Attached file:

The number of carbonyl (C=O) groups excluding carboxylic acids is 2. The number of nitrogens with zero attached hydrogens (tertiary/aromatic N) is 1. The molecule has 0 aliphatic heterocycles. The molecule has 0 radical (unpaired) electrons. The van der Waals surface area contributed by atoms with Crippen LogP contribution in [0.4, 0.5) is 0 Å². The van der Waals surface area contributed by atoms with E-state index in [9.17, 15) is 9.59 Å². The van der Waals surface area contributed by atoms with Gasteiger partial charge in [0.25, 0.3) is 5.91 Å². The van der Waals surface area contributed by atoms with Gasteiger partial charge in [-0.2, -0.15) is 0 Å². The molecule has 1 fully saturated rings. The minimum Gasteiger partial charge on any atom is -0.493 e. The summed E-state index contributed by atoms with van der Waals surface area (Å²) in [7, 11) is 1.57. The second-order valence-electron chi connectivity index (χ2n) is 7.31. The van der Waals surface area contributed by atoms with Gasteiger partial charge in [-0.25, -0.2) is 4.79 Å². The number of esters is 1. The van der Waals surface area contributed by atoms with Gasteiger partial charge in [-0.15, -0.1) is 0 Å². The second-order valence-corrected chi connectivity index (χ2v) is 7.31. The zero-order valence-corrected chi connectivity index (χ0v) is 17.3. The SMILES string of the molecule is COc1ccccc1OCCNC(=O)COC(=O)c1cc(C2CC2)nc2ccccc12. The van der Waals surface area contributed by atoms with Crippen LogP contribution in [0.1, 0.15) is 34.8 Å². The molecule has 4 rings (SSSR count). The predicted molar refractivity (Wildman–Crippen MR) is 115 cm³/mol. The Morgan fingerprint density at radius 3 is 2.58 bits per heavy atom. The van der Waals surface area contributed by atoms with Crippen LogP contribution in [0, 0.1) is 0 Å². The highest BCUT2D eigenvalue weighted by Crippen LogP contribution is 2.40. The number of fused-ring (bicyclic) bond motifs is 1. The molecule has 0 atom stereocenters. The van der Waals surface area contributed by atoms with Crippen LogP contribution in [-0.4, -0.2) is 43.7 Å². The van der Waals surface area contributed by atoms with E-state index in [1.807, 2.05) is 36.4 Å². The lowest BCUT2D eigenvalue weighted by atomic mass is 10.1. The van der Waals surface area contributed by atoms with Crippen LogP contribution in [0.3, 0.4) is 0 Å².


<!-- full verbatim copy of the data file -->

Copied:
The number of carbonyl (C=O) groups excluding carboxylic acids is 2. The number of nitrogens with zero attached hydrogens (tertiary/aromatic N) is 1. The molecule has 0 aliphatic heterocycles. The molecule has 0 radical (unpaired) electrons. The van der Waals surface area contributed by atoms with Crippen LogP contribution in [0.4, 0.5) is 0 Å². The van der Waals surface area contributed by atoms with E-state index in [9.17, 15) is 9.59 Å². The van der Waals surface area contributed by atoms with Gasteiger partial charge in [0.25, 0.3) is 5.91 Å². The van der Waals surface area contributed by atoms with Gasteiger partial charge in [-0.2, -0.15) is 0 Å². The molecule has 1 fully saturated rings. The minimum Gasteiger partial charge on any atom is -0.493 e. The summed E-state index contributed by atoms with van der Waals surface area (Å²) in [7, 11) is 1.57. The second-order valence-electron chi connectivity index (χ2n) is 7.31. The van der Waals surface area contributed by atoms with Gasteiger partial charge in [-0.25, -0.2) is 4.79 Å². The number of esters is 1. The van der Waals surface area contributed by atoms with Gasteiger partial charge in [-0.15, -0.1) is 0 Å². The second-order valence-corrected chi connectivity index (χ2v) is 7.31. The zero-order valence-corrected chi connectivity index (χ0v) is 17.3. The SMILES string of the molecule is COc1ccccc1OCCNC(=O)COC(=O)c1cc(C2CC2)nc2ccccc12. The van der Waals surface area contributed by atoms with Crippen LogP contribution in [0.1, 0.15) is 34.8 Å². The molecule has 4 rings (SSSR count). The predicted molar refractivity (Wildman–Crippen MR) is 115 cm³/mol. The Morgan fingerprint density at radius 3 is 2.58 bits per heavy atom. The van der Waals surface area contributed by atoms with Crippen LogP contribution in [0, 0.1) is 0 Å². The highest BCUT2D eigenvalue weighted by Crippen LogP contribution is 2.40. The number of fused-ring (bicyclic) bond motifs is 1. The molecule has 0 atom stereocenters. The van der Waals surface area contributed by atoms with Crippen LogP contribution in [-0.4, -0.2) is 43.7 Å². The van der Waals surface area contributed by atoms with E-state index in [1.807, 2.05) is 36.4 Å². The lowest BCUT2D eigenvalue weighted by atomic mass is 10.1. The van der Waals surface area contributed by atoms with Crippen LogP contribution in [0.3, 0.4) is 0 Å².